So … we beat feet out of northern Florida driving north on I-95 shell-shocked and wondering what and when the next shoe to drop will be. Slept in a rest area just into the state of Virginia and woke up the next AM to find a crack in the new to us vehicle’s windshield (what sound does a shoe dropping make?) The crack did not seem to be traveling and, we theorized, should not get in the way of the NH state inspection. (Fools)
Wait, there is more: Got to the Manchester Airport long-term parking and dropped Debbie off to get the Element and then meet me in Concord at that Mexican place for the evening meal and a break from driving. I am waiting in Concord when I get a call from Debbie still in Manchester that the Element will not start. After some discussion, she tells me to drive home and she will deal with it and be in touch. She finds a tow guy through Northern NE AAA who, after attempting to charge the battery to no avail, tows her no charge all the way from Manchester to Stan’s Service Center in Conway.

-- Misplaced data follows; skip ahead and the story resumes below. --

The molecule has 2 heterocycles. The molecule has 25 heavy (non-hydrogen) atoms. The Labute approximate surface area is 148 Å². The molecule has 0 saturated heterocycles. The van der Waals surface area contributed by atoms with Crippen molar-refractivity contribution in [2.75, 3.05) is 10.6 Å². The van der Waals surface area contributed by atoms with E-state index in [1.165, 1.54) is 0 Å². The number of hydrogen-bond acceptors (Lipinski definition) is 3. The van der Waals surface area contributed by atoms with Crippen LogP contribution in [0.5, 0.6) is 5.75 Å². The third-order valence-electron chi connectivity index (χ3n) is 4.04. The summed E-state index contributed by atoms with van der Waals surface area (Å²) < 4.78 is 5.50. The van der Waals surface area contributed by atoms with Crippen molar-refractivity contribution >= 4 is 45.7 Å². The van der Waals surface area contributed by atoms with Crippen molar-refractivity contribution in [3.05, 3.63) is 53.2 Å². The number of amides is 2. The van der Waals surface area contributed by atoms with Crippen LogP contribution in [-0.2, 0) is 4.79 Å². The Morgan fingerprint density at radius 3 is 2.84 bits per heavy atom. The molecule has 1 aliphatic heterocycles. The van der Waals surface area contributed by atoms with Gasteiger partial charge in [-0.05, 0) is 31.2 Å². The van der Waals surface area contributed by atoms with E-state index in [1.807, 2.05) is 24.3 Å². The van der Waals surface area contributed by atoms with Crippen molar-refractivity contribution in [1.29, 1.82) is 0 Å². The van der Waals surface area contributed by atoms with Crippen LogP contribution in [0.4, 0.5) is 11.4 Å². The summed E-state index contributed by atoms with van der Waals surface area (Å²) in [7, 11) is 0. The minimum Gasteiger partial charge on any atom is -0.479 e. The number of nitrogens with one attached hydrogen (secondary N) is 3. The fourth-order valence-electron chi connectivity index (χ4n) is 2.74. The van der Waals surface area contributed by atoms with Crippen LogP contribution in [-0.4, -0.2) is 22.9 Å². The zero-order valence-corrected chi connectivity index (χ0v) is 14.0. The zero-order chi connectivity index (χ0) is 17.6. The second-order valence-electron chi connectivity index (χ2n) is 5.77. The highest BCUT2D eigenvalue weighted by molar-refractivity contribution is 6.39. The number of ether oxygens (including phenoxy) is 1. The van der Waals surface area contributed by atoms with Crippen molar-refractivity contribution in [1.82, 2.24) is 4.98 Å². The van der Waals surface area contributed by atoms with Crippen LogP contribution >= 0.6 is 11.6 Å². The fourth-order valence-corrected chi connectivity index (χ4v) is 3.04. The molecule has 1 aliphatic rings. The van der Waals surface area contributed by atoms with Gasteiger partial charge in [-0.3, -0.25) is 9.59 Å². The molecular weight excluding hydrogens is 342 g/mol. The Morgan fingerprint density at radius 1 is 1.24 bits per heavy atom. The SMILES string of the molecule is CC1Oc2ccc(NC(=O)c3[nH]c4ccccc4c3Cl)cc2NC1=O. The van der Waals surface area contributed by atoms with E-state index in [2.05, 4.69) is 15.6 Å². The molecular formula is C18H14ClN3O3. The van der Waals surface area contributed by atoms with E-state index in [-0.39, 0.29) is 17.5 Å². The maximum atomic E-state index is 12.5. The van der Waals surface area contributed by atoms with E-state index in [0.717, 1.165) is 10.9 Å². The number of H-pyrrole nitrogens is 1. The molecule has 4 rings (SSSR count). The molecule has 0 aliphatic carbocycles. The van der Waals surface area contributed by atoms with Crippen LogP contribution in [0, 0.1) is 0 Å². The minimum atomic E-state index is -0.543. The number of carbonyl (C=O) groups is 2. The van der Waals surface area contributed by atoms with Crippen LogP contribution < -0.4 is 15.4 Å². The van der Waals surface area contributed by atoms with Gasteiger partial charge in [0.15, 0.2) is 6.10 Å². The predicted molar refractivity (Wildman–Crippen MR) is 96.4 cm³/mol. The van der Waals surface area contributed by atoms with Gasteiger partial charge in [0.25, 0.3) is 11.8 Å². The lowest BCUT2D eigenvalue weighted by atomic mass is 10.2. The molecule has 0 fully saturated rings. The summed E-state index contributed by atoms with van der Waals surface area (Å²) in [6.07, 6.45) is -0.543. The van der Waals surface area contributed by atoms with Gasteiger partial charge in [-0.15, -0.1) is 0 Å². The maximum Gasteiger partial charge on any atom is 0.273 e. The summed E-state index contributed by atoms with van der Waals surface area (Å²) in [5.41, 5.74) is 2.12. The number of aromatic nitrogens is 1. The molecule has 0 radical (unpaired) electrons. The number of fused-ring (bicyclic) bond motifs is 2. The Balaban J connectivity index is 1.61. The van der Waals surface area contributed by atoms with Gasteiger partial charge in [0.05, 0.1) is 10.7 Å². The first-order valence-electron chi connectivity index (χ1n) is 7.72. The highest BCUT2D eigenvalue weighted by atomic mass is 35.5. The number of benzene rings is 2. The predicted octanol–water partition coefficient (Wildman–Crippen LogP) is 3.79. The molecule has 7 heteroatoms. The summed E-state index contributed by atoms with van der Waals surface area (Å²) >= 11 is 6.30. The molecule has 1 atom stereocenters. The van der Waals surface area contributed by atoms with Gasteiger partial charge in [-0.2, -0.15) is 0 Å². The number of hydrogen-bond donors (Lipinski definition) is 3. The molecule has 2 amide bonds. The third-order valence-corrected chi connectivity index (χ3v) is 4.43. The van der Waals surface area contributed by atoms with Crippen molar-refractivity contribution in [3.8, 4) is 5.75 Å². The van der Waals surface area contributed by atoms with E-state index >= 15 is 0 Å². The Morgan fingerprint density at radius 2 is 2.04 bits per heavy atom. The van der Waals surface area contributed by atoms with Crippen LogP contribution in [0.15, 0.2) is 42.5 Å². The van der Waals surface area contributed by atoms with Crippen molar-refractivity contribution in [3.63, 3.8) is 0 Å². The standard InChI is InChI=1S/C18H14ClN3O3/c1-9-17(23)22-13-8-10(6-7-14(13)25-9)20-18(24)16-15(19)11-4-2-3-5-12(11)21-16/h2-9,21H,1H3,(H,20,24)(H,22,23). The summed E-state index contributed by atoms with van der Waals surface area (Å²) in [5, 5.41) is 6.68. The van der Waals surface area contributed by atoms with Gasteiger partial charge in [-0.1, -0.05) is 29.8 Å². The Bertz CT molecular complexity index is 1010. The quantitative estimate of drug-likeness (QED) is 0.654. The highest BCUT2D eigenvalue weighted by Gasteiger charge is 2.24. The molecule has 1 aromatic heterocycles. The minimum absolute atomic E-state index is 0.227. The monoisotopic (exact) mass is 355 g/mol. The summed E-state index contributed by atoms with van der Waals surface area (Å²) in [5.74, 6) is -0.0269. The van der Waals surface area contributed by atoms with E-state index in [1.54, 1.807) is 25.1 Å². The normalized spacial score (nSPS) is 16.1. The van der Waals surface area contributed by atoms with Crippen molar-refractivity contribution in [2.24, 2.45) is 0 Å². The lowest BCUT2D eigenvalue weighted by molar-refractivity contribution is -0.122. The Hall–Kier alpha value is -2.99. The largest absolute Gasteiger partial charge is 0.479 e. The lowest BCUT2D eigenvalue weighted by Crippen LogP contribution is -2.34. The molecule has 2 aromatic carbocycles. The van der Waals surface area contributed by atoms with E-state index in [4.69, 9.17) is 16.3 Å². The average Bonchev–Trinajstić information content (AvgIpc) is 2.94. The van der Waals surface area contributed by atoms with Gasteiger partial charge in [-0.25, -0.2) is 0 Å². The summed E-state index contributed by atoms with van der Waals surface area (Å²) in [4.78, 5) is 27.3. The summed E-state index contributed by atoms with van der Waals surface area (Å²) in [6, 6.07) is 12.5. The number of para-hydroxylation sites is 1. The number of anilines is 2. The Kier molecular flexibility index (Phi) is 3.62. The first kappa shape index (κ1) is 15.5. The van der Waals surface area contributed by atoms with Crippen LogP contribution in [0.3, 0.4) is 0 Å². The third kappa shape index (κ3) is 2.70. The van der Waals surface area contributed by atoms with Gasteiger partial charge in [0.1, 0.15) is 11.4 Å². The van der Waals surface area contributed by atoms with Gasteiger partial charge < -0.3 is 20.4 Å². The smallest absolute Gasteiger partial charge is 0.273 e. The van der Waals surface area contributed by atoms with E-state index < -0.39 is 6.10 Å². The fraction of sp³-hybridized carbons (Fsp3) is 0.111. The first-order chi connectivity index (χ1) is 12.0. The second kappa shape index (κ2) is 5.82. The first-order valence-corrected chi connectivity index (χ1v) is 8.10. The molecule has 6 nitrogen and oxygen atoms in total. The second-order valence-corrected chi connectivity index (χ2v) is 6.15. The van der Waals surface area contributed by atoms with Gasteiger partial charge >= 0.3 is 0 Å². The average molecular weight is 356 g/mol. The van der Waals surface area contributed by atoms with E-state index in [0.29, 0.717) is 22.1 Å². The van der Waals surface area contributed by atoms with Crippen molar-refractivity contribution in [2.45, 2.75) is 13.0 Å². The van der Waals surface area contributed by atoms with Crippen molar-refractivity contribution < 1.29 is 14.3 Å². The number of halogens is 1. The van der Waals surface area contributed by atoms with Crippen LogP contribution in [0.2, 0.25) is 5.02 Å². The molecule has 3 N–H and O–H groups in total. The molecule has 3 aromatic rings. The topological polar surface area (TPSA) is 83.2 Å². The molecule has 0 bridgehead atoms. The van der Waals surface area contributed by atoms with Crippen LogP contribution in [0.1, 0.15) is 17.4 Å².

Stan checks out the vehicle the next day and it starts right up no problem.
Needless to say ‘shell-shocked’, the both of us; finally are emerging from our self-imposed protective psychological cocoons today. In the end, the camper van will meet our needs and I am sure it will serve us well but the first road trip was the road trip from hell.
Some while later, in the midst of shooting a bicycle century event in the beauty, rain and mists of Franconia Notch in northern New Hampshire the Element refuses to start once again. Northern New England AAA rode to the rescue. A flatbed ride through Crawford Notch brought us home again to Stan’s Service Center in Conway. You guessed it: once off the flatbed the vehicle starts right up first turn of the key. Go figure.
Some time after returning to Conway from the abortive trip south, I called Northern New England AAA just to check in and give them some feedback. I mentioned that I thought it was poor business practice not to have honored our upgrade in AAA service plan as we sat marooned in a pull off in Florida far far from our New Hampshire home. They must have agreed with me because I got a phone call a day or two later looking for documentation on the flatbed ride bill so Northern New England AAA could reimburse us. They were full of apologies for our Florida AAA experience; seems there are different regions, different clubs and different ways of doing business in the AAA world.